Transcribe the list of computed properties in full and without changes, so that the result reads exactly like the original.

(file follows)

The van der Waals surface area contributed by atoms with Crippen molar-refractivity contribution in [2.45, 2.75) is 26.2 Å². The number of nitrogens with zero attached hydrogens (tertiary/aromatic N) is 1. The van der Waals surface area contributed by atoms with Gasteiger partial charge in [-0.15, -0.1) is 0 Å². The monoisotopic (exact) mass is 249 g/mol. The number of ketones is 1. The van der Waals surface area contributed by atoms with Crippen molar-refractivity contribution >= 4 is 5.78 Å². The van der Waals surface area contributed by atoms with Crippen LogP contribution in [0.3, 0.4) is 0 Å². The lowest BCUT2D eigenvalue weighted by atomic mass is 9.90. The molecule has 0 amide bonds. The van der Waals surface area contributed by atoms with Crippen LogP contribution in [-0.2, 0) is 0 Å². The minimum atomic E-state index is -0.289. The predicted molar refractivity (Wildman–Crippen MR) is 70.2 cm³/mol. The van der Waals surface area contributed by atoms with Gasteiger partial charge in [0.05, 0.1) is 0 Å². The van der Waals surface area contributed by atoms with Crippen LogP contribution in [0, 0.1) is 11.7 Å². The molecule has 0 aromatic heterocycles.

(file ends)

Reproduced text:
The van der Waals surface area contributed by atoms with Crippen molar-refractivity contribution in [2.45, 2.75) is 26.2 Å². The number of nitrogens with zero attached hydrogens (tertiary/aromatic N) is 1. The van der Waals surface area contributed by atoms with Gasteiger partial charge in [-0.15, -0.1) is 0 Å². The monoisotopic (exact) mass is 249 g/mol. The number of ketones is 1. The van der Waals surface area contributed by atoms with Crippen molar-refractivity contribution >= 4 is 5.78 Å². The van der Waals surface area contributed by atoms with Crippen LogP contribution in [0.3, 0.4) is 0 Å². The lowest BCUT2D eigenvalue weighted by atomic mass is 9.90. The molecule has 0 amide bonds. The van der Waals surface area contributed by atoms with Crippen LogP contribution in [-0.2, 0) is 0 Å². The minimum atomic E-state index is -0.289. The predicted molar refractivity (Wildman–Crippen MR) is 70.2 cm³/mol. The van der Waals surface area contributed by atoms with Gasteiger partial charge in [0.05, 0.1) is 0 Å². The van der Waals surface area contributed by atoms with Crippen LogP contribution in [0, 0.1) is 11.7 Å². The molecule has 0 aromatic heterocycles.